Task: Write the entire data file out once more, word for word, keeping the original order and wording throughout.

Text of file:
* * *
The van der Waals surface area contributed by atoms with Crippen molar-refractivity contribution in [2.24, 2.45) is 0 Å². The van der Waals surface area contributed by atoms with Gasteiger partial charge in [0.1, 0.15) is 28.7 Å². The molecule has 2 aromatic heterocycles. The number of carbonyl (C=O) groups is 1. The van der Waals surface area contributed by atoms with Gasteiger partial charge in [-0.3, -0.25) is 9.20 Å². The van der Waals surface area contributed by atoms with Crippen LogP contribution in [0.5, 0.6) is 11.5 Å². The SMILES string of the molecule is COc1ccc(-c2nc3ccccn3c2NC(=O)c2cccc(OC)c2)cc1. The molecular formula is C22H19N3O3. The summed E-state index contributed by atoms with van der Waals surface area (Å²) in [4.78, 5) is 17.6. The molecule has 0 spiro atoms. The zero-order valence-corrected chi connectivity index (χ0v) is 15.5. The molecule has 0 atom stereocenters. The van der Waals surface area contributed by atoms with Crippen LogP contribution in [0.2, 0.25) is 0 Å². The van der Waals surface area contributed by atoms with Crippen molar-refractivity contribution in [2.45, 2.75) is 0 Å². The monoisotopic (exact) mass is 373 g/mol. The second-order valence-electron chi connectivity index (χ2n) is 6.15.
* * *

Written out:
The van der Waals surface area contributed by atoms with Crippen molar-refractivity contribution in [2.24, 2.45) is 0 Å². The van der Waals surface area contributed by atoms with Gasteiger partial charge in [0.1, 0.15) is 28.7 Å². The molecule has 2 aromatic heterocycles. The number of carbonyl (C=O) groups is 1. The van der Waals surface area contributed by atoms with Gasteiger partial charge in [-0.3, -0.25) is 9.20 Å². The van der Waals surface area contributed by atoms with Crippen LogP contribution in [0.5, 0.6) is 11.5 Å². The SMILES string of the molecule is COc1ccc(-c2nc3ccccn3c2NC(=O)c2cccc(OC)c2)cc1. The molecular formula is C22H19N3O3. The summed E-state index contributed by atoms with van der Waals surface area (Å²) in [4.78, 5) is 17.6. The molecule has 0 spiro atoms. The zero-order valence-corrected chi connectivity index (χ0v) is 15.5. The molecule has 0 atom stereocenters. The van der Waals surface area contributed by atoms with Crippen LogP contribution in [0.2, 0.25) is 0 Å². The van der Waals surface area contributed by atoms with Crippen molar-refractivity contribution in [2.45, 2.75) is 0 Å². The monoisotopic (exact) mass is 373 g/mol. The second-order valence-electron chi connectivity index (χ2n) is 6.15.